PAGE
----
Friday 9 December 2016

Irish CEO of Sunderland quits over handling of Johnson case

Published 09/03/2016 | 02:30

Sunderland chief Margaret Byrne, who quit in the wake of the abuse case involving Adam Johnson. Photo: PA Wire
Sunderland chief Margaret Byrne, who quit in the wake of the abuse case involving Adam Johnson. Photo: PA Wire
Adam Johnson. Photo: PA

Margaret Byrne, the Irish chief executive of Premier League side Sunderland, has resigned her position because of the mistakes that were made in the club's handling of the Adam Johnson child abuse case.

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Last week, Johnson was found guilty of one count of sexual activity with a child and he is currently awaiting sentencing.

Armagh native Ms Byrne (36) came under pressure after Johnson pleaded guilty. This placed scrutiny on Sunderland's decision to allow the England international to play on after he was initially charged in March 2015.

Johnson was suspended for two weeks before returning to action and helping his employers to avoid relegation from the top flight.

And he remained part of their first team squad until February 6 of this year, the weekend before his trial started.

When the court verdict was reached, a statement from Sunderland said the club would have sacked Johnson if they had known he was going to plead guilty with regard to two of the charges.

However, that presented difficulties for Ms Byrne in light of evidence provided by Johnson during his defence.

He said he "told everything" to Ms Byrne on May 4, 2015 and it emerged she had copies of the 834 Whatsapp messages that he had exchanged with the under-age girl, who was a Sunderland fan and season ticket holder. She also had a transcript of a police interview where he admitted kissing the girl on the lips.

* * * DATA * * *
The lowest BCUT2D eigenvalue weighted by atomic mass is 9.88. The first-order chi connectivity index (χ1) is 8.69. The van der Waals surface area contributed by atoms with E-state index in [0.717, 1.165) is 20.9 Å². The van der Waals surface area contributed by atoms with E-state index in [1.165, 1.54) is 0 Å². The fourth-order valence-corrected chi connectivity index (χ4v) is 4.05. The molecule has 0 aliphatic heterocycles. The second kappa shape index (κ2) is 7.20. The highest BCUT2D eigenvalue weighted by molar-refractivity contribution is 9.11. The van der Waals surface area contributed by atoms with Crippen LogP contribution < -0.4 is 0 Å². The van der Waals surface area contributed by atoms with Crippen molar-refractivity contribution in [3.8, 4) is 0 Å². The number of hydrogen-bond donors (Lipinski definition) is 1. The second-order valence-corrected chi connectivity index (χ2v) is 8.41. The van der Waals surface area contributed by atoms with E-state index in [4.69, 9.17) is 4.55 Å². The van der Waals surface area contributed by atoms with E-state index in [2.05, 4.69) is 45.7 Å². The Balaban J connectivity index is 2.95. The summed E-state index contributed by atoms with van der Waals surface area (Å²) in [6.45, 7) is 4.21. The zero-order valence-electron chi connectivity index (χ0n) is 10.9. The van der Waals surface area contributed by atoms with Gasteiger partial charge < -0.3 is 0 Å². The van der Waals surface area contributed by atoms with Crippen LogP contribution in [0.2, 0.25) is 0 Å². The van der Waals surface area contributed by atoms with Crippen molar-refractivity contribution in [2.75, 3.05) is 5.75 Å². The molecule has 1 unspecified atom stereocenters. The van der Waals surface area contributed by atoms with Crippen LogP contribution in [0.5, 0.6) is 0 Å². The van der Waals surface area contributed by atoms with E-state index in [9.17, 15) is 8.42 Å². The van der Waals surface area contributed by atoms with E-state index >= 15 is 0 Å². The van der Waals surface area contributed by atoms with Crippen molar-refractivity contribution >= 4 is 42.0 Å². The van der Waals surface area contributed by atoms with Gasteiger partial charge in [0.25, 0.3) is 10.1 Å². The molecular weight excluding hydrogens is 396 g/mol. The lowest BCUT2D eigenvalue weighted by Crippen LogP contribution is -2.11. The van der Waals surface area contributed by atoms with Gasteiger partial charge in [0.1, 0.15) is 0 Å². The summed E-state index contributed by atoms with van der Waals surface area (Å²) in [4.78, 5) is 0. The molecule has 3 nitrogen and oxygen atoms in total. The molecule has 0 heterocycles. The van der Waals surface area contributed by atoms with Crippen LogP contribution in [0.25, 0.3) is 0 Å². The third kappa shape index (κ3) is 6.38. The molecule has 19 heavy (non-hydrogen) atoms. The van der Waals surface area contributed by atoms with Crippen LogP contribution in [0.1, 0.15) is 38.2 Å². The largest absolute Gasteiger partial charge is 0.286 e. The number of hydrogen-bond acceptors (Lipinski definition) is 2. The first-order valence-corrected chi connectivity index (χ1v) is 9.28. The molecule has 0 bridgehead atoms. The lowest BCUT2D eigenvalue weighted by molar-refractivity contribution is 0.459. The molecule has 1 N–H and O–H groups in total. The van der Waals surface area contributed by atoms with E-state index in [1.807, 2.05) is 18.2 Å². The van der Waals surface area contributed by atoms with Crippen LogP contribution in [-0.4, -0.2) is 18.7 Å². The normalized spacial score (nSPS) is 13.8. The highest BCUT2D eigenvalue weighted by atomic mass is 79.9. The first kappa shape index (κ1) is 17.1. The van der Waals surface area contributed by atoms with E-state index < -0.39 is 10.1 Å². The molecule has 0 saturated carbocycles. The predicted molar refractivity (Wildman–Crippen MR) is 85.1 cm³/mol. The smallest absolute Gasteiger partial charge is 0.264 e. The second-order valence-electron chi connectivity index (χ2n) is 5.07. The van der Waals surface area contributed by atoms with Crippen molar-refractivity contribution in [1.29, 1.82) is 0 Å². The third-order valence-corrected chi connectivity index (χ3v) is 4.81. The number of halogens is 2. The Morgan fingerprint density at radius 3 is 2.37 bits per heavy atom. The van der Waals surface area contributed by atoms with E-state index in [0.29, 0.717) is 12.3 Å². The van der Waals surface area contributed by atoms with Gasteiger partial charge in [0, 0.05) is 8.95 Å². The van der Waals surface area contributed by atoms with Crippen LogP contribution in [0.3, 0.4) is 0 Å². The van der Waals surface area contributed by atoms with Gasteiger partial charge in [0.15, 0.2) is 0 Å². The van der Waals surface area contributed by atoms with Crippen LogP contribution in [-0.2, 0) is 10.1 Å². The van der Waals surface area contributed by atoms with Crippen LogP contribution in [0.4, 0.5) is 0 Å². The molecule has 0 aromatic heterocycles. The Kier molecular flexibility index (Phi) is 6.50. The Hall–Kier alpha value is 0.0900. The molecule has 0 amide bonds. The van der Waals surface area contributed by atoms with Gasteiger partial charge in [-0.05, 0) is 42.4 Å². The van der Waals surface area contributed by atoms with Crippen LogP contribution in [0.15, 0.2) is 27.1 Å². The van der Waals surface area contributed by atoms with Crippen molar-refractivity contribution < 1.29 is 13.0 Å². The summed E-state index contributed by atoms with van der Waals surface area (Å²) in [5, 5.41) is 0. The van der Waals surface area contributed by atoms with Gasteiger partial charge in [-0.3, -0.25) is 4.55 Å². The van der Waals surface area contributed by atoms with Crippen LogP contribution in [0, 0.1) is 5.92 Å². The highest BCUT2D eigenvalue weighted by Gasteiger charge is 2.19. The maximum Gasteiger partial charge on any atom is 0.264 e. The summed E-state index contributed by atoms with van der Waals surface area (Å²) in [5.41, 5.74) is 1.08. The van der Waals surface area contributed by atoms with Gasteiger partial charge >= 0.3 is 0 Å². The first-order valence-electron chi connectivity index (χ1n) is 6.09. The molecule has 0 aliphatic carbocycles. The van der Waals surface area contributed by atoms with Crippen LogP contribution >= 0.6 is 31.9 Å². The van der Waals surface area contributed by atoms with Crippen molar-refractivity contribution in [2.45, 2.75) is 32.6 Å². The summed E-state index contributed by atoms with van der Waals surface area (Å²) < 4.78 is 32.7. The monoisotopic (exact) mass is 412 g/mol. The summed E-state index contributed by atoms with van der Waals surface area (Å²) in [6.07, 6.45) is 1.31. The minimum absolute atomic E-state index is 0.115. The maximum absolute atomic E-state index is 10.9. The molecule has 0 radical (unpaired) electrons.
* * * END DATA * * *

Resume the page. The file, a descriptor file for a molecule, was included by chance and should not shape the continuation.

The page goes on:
Ms Byrne yesterday said allowing Johnson "to continue to represent Sunderland was a mistake". She added that she was astounded when the 28-year-old gave the guilty plea, and defended her actions on the basis that he was "innocent until proven guilty".

Ms Byrne apologised to the victim, who she said "endured a terrible ordeal and for that I am truly sorry".

"At no time was the failure to suspend him again intended to cause any harm or distress to her or her family," she added.

The trained solicitor had enjoyed a meteoric rise since joining the club in 2007 as a company secretary. Prior to that, she had worked with London-based law firm Galbraith Branley.

There was a strong Irish influence in Sunderland at the time, as Niall Quinn was the club chairman and Roy Keane the first team manager.

Ms Byrne then moved up the ranks to become legal director before being appointed to the post of CEO in 2011 at the age of 31 - it is believed she earned an annual salary in the region of £600,000. She duly became a member of the Premier League Advisory Board and was voted onto the English FA Council.

An official statement from Sunderland in reaction to her departure said Ms Byrne's intentions were always "to act in the best interests of the club" but stressed she was accountable.

Irish Independent

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